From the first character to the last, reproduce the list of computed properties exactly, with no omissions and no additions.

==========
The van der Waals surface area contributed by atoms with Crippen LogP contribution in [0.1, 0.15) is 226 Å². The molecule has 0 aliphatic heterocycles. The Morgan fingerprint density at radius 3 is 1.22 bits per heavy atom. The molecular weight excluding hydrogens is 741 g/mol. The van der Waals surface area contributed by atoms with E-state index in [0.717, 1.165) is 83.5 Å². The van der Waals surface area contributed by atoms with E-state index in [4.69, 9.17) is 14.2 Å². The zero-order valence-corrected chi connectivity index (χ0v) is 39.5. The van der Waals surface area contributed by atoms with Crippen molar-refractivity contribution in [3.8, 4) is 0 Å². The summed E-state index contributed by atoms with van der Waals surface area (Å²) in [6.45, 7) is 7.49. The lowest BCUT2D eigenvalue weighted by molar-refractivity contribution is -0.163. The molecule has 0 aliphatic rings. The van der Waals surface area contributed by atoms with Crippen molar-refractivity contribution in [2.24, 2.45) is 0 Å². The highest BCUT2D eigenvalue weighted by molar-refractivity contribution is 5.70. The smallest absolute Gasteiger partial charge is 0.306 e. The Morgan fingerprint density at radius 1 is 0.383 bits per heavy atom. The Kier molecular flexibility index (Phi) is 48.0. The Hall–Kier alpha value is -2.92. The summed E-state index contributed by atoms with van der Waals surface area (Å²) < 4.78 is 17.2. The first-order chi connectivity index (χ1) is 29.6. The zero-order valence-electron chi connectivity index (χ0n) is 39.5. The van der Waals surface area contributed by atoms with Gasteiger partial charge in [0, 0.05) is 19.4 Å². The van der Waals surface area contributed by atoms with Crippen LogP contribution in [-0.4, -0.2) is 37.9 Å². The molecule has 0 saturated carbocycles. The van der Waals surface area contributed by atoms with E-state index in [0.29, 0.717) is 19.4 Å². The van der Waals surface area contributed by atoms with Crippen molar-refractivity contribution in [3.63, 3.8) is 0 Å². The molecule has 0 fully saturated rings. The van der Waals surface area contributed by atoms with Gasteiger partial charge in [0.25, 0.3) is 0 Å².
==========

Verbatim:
The van der Waals surface area contributed by atoms with Crippen LogP contribution in [0.1, 0.15) is 226 Å². The molecule has 0 aliphatic heterocycles. The Morgan fingerprint density at radius 3 is 1.22 bits per heavy atom. The molecular weight excluding hydrogens is 741 g/mol. The van der Waals surface area contributed by atoms with E-state index in [0.717, 1.165) is 83.5 Å². The van der Waals surface area contributed by atoms with E-state index in [4.69, 9.17) is 14.2 Å². The zero-order valence-corrected chi connectivity index (χ0v) is 39.5. The van der Waals surface area contributed by atoms with Crippen molar-refractivity contribution in [3.8, 4) is 0 Å². The summed E-state index contributed by atoms with van der Waals surface area (Å²) in [6.45, 7) is 7.49. The lowest BCUT2D eigenvalue weighted by molar-refractivity contribution is -0.163. The molecule has 0 aliphatic rings. The van der Waals surface area contributed by atoms with Crippen molar-refractivity contribution in [2.24, 2.45) is 0 Å². The highest BCUT2D eigenvalue weighted by molar-refractivity contribution is 5.70. The smallest absolute Gasteiger partial charge is 0.306 e. The Morgan fingerprint density at radius 1 is 0.383 bits per heavy atom. The Kier molecular flexibility index (Phi) is 48.0. The Hall–Kier alpha value is -2.92. The summed E-state index contributed by atoms with van der Waals surface area (Å²) < 4.78 is 17.2. The first-order chi connectivity index (χ1) is 29.6. The zero-order valence-electron chi connectivity index (χ0n) is 39.5. The van der Waals surface area contributed by atoms with Gasteiger partial charge in [0, 0.05) is 19.4 Å². The van der Waals surface area contributed by atoms with Crippen LogP contribution in [-0.4, -0.2) is 37.9 Å². The molecule has 0 saturated carbocycles. The van der Waals surface area contributed by atoms with E-state index in [0.29, 0.717) is 19.4 Å². The van der Waals surface area contributed by atoms with Crippen molar-refractivity contribution in [3.63, 3.8) is 0 Å². The molecule has 0 fully saturated rings. The van der Waals surface area contributed by atoms with Gasteiger partial charge in [0.25, 0.3) is 0 Å².